But he’s got me to keep him safe now, and because he’s building trust and respect with me, his pack leader, because he’s learning that I’ll protect him if someone tries to hurt him, he can do anything. He’s free because he’s safe.

The tricky part about being human is that you have to be your own pack leader. You have to know that you can keep yourself safe, stand over your own emotional center of gravity and stay stable but responsive.

When you’ve got that, you can open yourself back up to new experiences, without fear, without reservation, trusting that if you fall, you’ll be safe. You’ve got YOU to protect you.

I’ll write another post soon about strategies for building that. But I bet you could figure it out on your own if you sat and thought about it for half an hour. “How do I keep myself safe and stable while also trying the unknown?” you ask. The answer is there inside you – it’s inside all of us – and all you have to do is find it.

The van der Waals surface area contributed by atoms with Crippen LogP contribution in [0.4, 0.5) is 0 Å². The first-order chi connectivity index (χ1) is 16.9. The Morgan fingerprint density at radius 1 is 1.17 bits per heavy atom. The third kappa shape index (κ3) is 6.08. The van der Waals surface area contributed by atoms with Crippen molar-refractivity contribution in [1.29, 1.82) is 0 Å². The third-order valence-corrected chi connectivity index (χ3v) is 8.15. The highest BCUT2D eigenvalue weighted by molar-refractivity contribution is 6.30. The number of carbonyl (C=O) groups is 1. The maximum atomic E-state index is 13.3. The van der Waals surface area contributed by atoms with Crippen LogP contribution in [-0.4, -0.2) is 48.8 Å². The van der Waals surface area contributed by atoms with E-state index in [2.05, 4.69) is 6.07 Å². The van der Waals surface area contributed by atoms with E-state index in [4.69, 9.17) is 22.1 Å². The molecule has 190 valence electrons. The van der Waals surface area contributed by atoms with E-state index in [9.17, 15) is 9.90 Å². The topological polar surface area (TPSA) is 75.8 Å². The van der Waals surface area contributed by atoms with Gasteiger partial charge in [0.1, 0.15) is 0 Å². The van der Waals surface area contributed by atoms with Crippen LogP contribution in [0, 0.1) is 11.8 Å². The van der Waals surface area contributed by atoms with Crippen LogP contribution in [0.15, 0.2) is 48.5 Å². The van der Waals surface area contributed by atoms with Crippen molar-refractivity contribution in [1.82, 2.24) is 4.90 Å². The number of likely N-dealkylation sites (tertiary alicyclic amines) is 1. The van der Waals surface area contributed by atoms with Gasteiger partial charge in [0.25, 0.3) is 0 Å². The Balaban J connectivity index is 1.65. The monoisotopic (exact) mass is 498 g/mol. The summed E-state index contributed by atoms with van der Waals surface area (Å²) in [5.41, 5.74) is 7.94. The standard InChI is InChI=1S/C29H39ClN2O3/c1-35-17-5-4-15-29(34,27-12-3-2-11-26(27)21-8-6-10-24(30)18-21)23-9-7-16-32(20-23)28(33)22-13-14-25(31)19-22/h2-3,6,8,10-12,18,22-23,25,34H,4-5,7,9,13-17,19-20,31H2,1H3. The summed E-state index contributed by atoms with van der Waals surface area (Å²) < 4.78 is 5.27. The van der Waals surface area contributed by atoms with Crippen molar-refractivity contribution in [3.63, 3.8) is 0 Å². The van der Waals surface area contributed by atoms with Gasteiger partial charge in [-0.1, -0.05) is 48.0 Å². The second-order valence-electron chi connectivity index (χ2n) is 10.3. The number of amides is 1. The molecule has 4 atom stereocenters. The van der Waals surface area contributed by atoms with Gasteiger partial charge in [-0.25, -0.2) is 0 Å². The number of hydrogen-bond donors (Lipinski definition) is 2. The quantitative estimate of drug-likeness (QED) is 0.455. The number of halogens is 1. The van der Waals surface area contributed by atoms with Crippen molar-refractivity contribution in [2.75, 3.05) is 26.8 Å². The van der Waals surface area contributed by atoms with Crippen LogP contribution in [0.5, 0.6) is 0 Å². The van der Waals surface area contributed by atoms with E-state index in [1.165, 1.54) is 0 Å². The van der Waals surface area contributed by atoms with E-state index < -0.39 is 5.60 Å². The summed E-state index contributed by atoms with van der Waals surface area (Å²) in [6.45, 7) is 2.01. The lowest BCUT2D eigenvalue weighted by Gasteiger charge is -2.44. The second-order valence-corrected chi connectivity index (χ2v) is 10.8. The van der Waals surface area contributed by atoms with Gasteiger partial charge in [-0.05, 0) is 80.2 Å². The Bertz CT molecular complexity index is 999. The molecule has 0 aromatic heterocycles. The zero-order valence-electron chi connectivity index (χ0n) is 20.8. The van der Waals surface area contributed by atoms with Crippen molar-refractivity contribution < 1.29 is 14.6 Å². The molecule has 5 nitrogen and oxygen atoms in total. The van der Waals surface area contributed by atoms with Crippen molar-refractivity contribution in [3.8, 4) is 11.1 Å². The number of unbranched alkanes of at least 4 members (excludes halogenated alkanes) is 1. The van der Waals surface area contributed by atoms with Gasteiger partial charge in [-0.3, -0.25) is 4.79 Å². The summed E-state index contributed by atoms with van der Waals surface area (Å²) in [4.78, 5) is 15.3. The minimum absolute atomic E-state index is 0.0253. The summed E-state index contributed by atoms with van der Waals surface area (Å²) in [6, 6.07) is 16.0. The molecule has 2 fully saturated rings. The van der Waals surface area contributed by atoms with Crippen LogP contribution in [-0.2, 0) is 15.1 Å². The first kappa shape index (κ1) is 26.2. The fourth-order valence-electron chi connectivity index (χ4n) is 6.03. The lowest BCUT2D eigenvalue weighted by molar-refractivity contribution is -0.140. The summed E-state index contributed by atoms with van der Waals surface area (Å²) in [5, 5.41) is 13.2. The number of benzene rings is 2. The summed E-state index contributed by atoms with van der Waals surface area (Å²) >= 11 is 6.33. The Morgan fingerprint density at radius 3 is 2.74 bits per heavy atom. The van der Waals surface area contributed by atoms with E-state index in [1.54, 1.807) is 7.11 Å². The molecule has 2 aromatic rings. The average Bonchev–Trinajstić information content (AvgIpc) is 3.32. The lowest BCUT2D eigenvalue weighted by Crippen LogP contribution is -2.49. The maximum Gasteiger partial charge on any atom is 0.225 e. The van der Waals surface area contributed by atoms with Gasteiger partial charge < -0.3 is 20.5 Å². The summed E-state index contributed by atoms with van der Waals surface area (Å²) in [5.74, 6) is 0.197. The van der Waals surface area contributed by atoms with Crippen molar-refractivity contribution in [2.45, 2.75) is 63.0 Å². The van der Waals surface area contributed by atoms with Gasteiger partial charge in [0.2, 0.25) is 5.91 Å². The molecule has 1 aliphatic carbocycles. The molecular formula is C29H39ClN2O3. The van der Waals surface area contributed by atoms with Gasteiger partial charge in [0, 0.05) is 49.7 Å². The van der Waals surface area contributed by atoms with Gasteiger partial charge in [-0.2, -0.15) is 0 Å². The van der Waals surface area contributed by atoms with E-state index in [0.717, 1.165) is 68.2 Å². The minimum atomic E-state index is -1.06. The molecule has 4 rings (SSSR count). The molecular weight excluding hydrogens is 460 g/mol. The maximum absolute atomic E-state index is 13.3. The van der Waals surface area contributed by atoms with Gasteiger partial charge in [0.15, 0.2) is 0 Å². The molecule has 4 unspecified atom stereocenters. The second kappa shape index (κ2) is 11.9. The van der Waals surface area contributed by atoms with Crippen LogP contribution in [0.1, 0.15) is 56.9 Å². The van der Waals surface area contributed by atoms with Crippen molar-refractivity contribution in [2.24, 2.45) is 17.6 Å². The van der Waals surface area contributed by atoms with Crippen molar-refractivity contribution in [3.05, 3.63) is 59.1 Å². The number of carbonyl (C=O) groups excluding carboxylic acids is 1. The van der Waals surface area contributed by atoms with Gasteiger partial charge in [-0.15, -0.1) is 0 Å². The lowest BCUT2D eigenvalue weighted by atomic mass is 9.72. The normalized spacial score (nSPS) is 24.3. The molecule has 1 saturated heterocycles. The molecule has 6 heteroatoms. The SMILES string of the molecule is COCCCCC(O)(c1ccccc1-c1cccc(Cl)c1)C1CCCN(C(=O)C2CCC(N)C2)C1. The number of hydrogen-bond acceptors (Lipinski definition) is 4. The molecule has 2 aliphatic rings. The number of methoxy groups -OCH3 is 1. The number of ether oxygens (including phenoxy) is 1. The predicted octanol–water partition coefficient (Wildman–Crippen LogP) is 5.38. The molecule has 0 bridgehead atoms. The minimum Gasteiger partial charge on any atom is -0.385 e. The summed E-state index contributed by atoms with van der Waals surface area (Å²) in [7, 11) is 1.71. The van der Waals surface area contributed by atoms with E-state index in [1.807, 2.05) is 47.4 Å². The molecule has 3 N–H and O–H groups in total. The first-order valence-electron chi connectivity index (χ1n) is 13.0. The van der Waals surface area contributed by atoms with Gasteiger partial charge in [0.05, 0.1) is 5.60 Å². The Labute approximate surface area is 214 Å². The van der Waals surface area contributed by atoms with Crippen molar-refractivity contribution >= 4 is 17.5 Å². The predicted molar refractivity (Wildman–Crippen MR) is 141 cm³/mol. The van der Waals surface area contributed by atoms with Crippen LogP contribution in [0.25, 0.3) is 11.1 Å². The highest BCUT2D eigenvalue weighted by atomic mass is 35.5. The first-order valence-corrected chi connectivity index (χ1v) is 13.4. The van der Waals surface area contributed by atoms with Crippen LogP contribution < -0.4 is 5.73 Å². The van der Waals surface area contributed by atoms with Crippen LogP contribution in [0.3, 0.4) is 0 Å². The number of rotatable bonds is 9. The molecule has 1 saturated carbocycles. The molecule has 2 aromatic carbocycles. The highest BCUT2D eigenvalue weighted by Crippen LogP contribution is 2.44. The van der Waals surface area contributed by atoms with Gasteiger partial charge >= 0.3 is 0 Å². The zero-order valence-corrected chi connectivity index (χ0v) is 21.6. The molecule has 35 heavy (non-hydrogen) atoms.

And when you have that internal knowledge of security, you’ll find yourself walking down the street drawing comments about how beautiful you are. Even with your battle scars. You’ll be a man magnet.

Jan 272011

January man. I fucking hate January. It’s dark. It’s cold. Here in New England we’re surrounded by 8 foot heaps of snow. And all I want to do is eat carbohydrates and sleep. I definitely don’t feel like writing blog posts.

Traditionally I spend the entire month hibernating. February gets a little easier. By March I start to come back to life. And by April I’m a person again. But January, man. I fucking hate January.

So here’s a post about mood and sexuality, eh?

90% of people experience a drop in their sexual interest when they’re depressed. Lack of sexual interest is even a SYMPTOM of depression. This can be a drag both for the individual and for their partner(s), if any.

So what works? What helps?